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Marion Jones representing US on diplomatic visits
Former track star Marion Jones is making a series of diplomatic visits to Serbia and Croatia this week on behalf of the U.S. State Department, an international opportunity for her to continue rehabilitating her tarnished image.
Once considered the fastest woman in the world, Jones had a public downfall _ being forced to serve prison time and give back her five medals from the 2000 Sydney Olympics after lying to federal investigators about taking performance-enhancing drugs.
Since getting out of jail, she started a career in the WNBA _ playing a season and a half for the Tulsa Shock _ and has started a campaign to encourage others to think before making critical decisions.
This week, Jones is visiting with school children and other citizens in Serbia and Croatia, the former Yugoslav republics hit by war and earthquake in recent years.
“It paints a very positive picture of who we are as a country and the fact that she’s here on the invitation of the United States government shows that our country believes in people always having opportunities to come back from adversity,” said Ryan Rowlands, a public affairs officer for the U.S. Embassy in Belgrade who helped arrange Jones’ visit. “So that’s been a great part of this message.”
Jones called it an honor to be chosen by the government to represent the country. She said it is the first time she has delivered her “Take a Break” message overseas, the crux of which encourages people to take their time before making key decisions but realize that even the hardest times can be overcome.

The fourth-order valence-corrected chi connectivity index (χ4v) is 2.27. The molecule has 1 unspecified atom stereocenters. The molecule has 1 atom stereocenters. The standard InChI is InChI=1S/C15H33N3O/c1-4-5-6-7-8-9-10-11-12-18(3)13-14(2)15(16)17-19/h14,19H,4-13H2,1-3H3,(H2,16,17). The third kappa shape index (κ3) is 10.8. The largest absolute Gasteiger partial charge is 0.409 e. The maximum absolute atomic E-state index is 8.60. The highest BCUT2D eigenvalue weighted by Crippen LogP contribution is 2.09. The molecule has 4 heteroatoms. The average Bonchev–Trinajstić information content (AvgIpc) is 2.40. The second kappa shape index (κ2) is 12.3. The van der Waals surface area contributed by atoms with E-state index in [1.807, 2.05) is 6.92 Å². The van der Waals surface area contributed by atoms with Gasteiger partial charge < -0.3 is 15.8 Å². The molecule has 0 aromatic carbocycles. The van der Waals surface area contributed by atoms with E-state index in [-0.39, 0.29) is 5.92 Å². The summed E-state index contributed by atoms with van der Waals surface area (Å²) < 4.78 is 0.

“I’m just so overjoyed and gratified to have been given this opportunity to assist the U.S. State Department in the quest to help people in Serbia and Croatia, people who have suffered _ help them see and achieve success in their lives and help the country rebuild,” Jones said in an interview with The Associated Press. “I’m just overwhelmed and excited.”
During stops in Nis and Belgrade, Jones held basketball clinics and visited with elementary and high school students. She is scheduled to make a presentation Thursday at the University of Zagreb in Croatia and to younger students before concluding her trip Friday.
“I think that this country is in the process of rebuilding,” she said. “My story is one that I am also rebuilding from making some bad choices in the past, so I think that was one of the main reasons that I was chosen because I have decided to not give up in my quest to help people.”
Jones said she encountered a particularly curious girl, perhaps 13 or 14 years old, who asked her a series of questions. She tried to encourage her to pursue her dreams, whether that’s to be an Olympic gold medalist, a leader or something completely different.
“We’ve all been given different gifts and talents and it’s how you get to it, how you bring it all to fruition that counts,” Jones said.
Rowlands said he began pursuing Jones four months ago.
“With her excellent work already in the United States, we thought that teaming her up with young people here that also loved sports and cheered for their champions _ but many of whom also watched her succeed in her various deals _ we thought that was a natural fit,” he said.
Jones said she hasn’t closed the door on her basketball career, which got interrupted when she was cut by the league-worst Shock midway through the season, or on pursuing another role in the WNBA.
For now, she has appearances lined up through early next year to deliver her “Take a Break” message, and the State Department trip has her considering ways she can spread it globally.
By Donald Lambro
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